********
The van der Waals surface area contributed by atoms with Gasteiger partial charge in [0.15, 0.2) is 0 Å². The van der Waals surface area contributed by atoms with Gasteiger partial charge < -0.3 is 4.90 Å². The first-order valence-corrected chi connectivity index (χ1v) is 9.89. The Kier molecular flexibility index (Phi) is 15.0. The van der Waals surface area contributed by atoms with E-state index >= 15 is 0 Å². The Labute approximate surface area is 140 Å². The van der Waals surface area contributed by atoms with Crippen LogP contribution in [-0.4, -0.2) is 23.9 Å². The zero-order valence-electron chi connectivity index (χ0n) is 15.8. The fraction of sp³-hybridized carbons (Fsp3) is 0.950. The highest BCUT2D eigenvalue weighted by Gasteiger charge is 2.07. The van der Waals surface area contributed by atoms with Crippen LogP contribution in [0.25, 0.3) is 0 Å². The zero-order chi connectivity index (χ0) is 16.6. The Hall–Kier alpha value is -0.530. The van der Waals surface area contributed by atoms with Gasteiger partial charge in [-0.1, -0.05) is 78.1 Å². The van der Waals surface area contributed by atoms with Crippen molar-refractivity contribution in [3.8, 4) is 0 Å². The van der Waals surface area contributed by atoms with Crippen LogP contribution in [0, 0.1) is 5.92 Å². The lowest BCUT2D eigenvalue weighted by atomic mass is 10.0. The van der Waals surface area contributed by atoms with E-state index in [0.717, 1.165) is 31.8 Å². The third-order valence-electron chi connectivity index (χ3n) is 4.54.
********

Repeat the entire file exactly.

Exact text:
The van der Waals surface area contributed by atoms with Gasteiger partial charge in [0.15, 0.2) is 0 Å². The van der Waals surface area contributed by atoms with Gasteiger partial charge < -0.3 is 4.90 Å². The first-order valence-corrected chi connectivity index (χ1v) is 9.89. The Kier molecular flexibility index (Phi) is 15.0. The van der Waals surface area contributed by atoms with E-state index >= 15 is 0 Å². The Labute approximate surface area is 140 Å². The van der Waals surface area contributed by atoms with Crippen LogP contribution in [-0.4, -0.2) is 23.9 Å². The zero-order valence-electron chi connectivity index (χ0n) is 15.8. The fraction of sp³-hybridized carbons (Fsp3) is 0.950. The highest BCUT2D eigenvalue weighted by Gasteiger charge is 2.07. The van der Waals surface area contributed by atoms with Crippen LogP contribution in [0.25, 0.3) is 0 Å². The zero-order chi connectivity index (χ0) is 16.6. The Hall–Kier alpha value is -0.530. The van der Waals surface area contributed by atoms with Gasteiger partial charge in [-0.1, -0.05) is 78.1 Å². The van der Waals surface area contributed by atoms with Crippen molar-refractivity contribution in [3.8, 4) is 0 Å². The van der Waals surface area contributed by atoms with Crippen LogP contribution in [0, 0.1) is 5.92 Å². The lowest BCUT2D eigenvalue weighted by atomic mass is 10.0. The van der Waals surface area contributed by atoms with E-state index in [0.717, 1.165) is 31.8 Å². The third-order valence-electron chi connectivity index (χ3n) is 4.54.